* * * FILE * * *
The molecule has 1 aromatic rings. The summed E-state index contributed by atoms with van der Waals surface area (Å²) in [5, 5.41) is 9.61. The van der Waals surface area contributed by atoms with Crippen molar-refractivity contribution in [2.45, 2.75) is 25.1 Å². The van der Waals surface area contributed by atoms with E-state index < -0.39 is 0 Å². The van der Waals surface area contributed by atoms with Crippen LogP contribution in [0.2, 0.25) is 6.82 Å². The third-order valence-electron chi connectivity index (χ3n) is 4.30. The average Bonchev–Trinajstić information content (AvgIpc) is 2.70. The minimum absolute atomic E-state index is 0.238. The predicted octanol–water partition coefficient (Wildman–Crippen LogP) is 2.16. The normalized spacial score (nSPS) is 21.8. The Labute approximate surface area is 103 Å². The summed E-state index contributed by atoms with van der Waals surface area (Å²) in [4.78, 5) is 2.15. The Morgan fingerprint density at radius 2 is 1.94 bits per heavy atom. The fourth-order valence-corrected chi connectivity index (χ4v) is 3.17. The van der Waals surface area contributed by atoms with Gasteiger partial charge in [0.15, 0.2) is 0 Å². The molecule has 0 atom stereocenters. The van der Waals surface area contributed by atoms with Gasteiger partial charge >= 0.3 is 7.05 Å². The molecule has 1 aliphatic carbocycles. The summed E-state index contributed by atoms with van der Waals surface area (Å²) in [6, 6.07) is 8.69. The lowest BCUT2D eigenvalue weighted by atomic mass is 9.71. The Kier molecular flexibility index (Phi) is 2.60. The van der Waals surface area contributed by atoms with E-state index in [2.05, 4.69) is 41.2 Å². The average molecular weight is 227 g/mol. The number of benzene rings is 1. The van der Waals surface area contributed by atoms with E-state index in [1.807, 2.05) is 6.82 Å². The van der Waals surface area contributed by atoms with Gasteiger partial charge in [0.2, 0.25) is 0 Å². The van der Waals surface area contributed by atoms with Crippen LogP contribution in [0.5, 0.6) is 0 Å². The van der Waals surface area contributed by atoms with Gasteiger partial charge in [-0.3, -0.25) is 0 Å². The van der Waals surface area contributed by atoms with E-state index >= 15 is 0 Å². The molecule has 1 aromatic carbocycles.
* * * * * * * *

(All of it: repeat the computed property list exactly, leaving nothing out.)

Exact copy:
The molecule has 1 aromatic rings. The summed E-state index contributed by atoms with van der Waals surface area (Å²) in [5, 5.41) is 9.61. The van der Waals surface area contributed by atoms with Crippen molar-refractivity contribution in [2.45, 2.75) is 25.1 Å². The van der Waals surface area contributed by atoms with E-state index < -0.39 is 0 Å². The van der Waals surface area contributed by atoms with Crippen LogP contribution in [0.2, 0.25) is 6.82 Å². The third-order valence-electron chi connectivity index (χ3n) is 4.30. The average Bonchev–Trinajstić information content (AvgIpc) is 2.70. The minimum absolute atomic E-state index is 0.238. The predicted octanol–water partition coefficient (Wildman–Crippen LogP) is 2.16. The normalized spacial score (nSPS) is 21.8. The Labute approximate surface area is 103 Å². The summed E-state index contributed by atoms with van der Waals surface area (Å²) in [4.78, 5) is 2.15. The Morgan fingerprint density at radius 2 is 1.94 bits per heavy atom. The fourth-order valence-corrected chi connectivity index (χ4v) is 3.17. The van der Waals surface area contributed by atoms with Gasteiger partial charge in [0.15, 0.2) is 0 Å². The molecule has 0 atom stereocenters. The van der Waals surface area contributed by atoms with Gasteiger partial charge >= 0.3 is 7.05 Å². The molecule has 1 aliphatic carbocycles. The summed E-state index contributed by atoms with van der Waals surface area (Å²) in [6, 6.07) is 8.69. The lowest BCUT2D eigenvalue weighted by atomic mass is 9.71. The Kier molecular flexibility index (Phi) is 2.60. The van der Waals surface area contributed by atoms with E-state index in [2.05, 4.69) is 41.2 Å². The average molecular weight is 227 g/mol. The number of benzene rings is 1. The van der Waals surface area contributed by atoms with E-state index in [1.807, 2.05) is 6.82 Å². The van der Waals surface area contributed by atoms with Gasteiger partial charge in [0.2, 0.25) is 0 Å². The van der Waals surface area contributed by atoms with Crippen LogP contribution in [0.5, 0.6) is 0 Å². The van der Waals surface area contributed by atoms with Gasteiger partial charge in [-0.3, -0.25) is 0 Å². The van der Waals surface area contributed by atoms with E-state index >= 15 is 0 Å². The molecule has 1 aromatic carbocycles.